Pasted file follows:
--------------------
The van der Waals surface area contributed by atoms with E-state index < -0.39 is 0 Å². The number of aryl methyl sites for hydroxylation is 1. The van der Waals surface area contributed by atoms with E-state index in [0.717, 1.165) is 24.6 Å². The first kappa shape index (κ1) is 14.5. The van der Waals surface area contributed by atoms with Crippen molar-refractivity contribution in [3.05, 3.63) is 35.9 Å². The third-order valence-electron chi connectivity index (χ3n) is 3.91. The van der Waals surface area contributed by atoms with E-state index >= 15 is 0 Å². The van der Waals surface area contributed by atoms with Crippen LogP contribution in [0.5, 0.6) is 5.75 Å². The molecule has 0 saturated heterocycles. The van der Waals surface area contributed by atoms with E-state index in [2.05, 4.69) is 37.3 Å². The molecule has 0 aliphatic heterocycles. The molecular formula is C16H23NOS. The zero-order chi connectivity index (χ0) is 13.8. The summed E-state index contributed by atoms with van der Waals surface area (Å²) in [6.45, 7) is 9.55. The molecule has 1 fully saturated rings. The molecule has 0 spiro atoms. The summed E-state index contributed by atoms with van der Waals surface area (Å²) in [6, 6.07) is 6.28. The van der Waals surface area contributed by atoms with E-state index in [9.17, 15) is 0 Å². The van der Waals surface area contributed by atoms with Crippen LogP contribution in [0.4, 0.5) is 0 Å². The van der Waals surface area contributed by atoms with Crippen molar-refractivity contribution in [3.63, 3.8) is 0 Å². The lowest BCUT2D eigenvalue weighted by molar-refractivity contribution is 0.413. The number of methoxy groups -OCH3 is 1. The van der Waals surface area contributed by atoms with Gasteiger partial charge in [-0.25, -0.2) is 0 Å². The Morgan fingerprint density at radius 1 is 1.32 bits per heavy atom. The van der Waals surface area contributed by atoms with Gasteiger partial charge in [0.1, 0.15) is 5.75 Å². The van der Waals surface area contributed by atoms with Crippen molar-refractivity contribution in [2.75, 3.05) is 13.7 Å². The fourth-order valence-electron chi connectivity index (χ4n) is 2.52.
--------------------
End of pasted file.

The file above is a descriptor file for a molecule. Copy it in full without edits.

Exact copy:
The van der Waals surface area contributed by atoms with E-state index < -0.39 is 0 Å². The number of aryl methyl sites for hydroxylation is 1. The van der Waals surface area contributed by atoms with E-state index in [0.717, 1.165) is 24.6 Å². The first kappa shape index (κ1) is 14.5. The van der Waals surface area contributed by atoms with Crippen molar-refractivity contribution in [3.05, 3.63) is 35.9 Å². The third-order valence-electron chi connectivity index (χ3n) is 3.91. The van der Waals surface area contributed by atoms with E-state index >= 15 is 0 Å². The van der Waals surface area contributed by atoms with Crippen LogP contribution in [0.5, 0.6) is 5.75 Å². The molecule has 0 saturated heterocycles. The van der Waals surface area contributed by atoms with E-state index in [2.05, 4.69) is 37.3 Å². The molecule has 0 aliphatic heterocycles. The molecular formula is C16H23NOS. The zero-order chi connectivity index (χ0) is 13.8. The summed E-state index contributed by atoms with van der Waals surface area (Å²) in [6.45, 7) is 9.55. The molecule has 1 fully saturated rings. The molecule has 0 spiro atoms. The summed E-state index contributed by atoms with van der Waals surface area (Å²) in [6, 6.07) is 6.28. The van der Waals surface area contributed by atoms with E-state index in [9.17, 15) is 0 Å². The van der Waals surface area contributed by atoms with Crippen LogP contribution in [0.4, 0.5) is 0 Å². The van der Waals surface area contributed by atoms with Crippen molar-refractivity contribution in [3.63, 3.8) is 0 Å². The lowest BCUT2D eigenvalue weighted by molar-refractivity contribution is 0.413. The number of methoxy groups -OCH3 is 1. The van der Waals surface area contributed by atoms with Gasteiger partial charge in [-0.25, -0.2) is 0 Å². The Morgan fingerprint density at radius 1 is 1.32 bits per heavy atom. The van der Waals surface area contributed by atoms with Gasteiger partial charge in [0.1, 0.15) is 5.75 Å². The van der Waals surface area contributed by atoms with Crippen molar-refractivity contribution in [2.75, 3.05) is 13.7 Å². The fourth-order valence-electron chi connectivity index (χ4n) is 2.52.